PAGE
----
Photo: Leslie Strauss Travis/The Norman Maclean Reader
A lot of authors get rejected by publishers, but Norman Maclean, author of A River Runs Through It and Other Stories, found himself in a very unique position: he got to reject the publisher Alfred A. Knopf, after being rejected himself!
Letters of Note has the eloquent letter that Maclean wrote:
Dear Mr. Elliott:
I have discovered that I have been writing you under false pretenses, although stealing from myself more than from you. I have stolen from myself the opportunity of seeing the dream of every rejected author come true.
The dream of every rejected author must be to see, like sugar plums dancing in his head, please-can't-we-see-your-next-manuscript letters standing in piles on his desk, all coming from publishing companies that rejected his previous manuscript, especially from the more pompous of the fatted cows grazing contentedly in the publishing field. I am sure that, under the influence of those dreams, some of the finest fuck-you prose in the English language has been composed but, alas, never published. And to think that the rare moment in history came to me when I could in actuality have written the prose masterpiece for all rejected authors – and I didn't even see that history had swung wide its doors to me.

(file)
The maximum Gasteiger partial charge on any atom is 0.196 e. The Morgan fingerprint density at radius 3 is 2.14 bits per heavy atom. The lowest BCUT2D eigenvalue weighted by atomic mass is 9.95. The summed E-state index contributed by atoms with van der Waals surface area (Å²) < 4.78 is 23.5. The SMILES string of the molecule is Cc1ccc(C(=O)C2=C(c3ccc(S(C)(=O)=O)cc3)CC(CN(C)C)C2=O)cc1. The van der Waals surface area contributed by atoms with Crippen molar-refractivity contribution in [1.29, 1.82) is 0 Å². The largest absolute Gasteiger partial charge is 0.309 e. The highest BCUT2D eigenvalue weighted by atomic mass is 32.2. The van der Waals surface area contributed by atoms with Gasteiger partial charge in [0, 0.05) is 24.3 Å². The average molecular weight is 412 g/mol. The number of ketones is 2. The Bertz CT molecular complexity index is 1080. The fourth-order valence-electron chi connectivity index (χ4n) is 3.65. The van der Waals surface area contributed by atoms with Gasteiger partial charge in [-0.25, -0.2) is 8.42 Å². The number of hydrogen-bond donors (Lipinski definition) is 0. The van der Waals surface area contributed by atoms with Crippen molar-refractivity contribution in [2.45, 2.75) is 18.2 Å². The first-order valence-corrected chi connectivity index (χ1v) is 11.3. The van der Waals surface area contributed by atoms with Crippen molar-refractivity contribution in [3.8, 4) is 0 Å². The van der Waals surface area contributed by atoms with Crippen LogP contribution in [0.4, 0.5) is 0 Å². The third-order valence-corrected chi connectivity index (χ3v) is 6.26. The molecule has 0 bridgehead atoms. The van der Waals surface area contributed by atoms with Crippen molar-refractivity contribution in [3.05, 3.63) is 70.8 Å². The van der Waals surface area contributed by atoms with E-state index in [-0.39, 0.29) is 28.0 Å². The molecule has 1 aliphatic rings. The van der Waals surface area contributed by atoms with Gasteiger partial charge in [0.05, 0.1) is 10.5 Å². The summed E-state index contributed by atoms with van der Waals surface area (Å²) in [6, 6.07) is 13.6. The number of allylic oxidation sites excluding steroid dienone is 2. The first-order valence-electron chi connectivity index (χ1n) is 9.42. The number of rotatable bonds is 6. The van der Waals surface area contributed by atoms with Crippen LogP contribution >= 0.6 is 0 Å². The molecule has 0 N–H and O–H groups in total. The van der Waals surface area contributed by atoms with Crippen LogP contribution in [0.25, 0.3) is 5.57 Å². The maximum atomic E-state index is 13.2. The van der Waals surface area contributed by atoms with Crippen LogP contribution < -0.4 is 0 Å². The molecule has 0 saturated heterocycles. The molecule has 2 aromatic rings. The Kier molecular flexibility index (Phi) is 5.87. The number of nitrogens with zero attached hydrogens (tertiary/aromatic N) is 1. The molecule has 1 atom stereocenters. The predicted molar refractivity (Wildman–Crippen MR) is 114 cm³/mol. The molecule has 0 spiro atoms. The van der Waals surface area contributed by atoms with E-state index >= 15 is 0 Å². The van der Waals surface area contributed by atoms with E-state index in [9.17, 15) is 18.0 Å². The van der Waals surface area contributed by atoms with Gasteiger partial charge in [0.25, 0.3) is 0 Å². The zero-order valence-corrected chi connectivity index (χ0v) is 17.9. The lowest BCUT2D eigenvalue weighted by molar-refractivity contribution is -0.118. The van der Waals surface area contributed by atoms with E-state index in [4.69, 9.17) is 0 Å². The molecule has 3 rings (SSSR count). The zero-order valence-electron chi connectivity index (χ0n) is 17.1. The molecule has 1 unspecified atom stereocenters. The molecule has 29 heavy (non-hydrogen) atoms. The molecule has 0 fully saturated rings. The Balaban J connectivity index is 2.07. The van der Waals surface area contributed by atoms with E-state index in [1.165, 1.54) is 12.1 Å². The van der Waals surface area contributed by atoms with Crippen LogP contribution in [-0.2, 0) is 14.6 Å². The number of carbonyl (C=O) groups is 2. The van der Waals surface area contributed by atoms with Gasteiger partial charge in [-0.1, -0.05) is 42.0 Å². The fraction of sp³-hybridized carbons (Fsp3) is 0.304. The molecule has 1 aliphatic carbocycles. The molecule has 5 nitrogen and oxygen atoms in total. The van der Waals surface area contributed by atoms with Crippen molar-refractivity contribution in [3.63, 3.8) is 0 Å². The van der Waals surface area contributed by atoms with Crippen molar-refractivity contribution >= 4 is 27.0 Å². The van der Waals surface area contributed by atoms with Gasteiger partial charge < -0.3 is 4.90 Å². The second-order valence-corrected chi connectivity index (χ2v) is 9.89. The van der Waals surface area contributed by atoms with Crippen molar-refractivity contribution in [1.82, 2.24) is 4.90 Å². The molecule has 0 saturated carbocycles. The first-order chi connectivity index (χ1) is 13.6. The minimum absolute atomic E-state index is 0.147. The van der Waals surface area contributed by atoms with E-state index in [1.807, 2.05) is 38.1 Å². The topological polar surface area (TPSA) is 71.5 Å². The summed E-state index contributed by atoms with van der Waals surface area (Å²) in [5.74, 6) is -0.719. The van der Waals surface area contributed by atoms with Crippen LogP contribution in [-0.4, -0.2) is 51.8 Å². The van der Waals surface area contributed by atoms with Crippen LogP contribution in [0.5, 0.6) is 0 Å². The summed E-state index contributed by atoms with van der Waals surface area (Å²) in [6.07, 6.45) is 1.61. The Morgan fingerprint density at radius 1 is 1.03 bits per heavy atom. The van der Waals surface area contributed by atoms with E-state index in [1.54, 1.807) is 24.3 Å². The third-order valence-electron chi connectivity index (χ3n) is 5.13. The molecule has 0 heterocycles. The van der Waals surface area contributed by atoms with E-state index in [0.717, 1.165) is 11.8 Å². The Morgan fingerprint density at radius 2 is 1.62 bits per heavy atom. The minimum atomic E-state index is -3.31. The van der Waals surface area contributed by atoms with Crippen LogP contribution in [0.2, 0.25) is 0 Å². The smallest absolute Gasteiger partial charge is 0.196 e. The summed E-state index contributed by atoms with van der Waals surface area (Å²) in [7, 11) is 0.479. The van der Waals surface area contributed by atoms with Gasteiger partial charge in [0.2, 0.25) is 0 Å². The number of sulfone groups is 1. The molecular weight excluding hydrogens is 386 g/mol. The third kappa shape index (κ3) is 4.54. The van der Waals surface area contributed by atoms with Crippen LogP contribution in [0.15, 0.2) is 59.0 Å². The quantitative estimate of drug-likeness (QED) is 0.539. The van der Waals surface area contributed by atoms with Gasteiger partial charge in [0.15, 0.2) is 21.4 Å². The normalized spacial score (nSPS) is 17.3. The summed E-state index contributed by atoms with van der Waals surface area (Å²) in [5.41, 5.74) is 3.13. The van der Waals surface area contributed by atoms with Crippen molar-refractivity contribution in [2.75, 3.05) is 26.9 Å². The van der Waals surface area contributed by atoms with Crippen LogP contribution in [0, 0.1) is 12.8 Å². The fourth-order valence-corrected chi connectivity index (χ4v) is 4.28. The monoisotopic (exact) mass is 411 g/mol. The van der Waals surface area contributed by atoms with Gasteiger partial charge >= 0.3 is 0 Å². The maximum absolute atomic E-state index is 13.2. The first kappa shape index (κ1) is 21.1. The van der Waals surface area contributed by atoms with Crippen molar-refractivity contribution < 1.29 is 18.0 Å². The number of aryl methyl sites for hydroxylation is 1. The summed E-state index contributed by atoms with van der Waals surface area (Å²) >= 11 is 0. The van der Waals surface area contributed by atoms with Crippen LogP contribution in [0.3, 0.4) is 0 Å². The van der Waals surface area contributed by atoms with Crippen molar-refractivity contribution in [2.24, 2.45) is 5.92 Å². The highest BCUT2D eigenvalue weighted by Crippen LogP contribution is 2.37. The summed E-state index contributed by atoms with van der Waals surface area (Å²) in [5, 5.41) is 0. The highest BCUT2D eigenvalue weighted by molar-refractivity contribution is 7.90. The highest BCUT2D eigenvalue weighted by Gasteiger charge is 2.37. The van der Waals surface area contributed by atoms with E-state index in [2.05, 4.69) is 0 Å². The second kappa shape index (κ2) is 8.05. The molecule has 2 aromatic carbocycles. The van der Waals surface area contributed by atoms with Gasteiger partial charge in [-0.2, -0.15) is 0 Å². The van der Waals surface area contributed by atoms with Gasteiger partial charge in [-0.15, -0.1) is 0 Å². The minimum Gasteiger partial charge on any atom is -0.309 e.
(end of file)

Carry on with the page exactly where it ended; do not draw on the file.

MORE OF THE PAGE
The letter ended with this gem:
Read the rest over at Letters of Note: Link
... I can now only weakly say this: if the situation ever arose when Alfred A. Knopf was the only publishing house remaining in the world and I was the sole remaining author, that would mark the end of the world of books.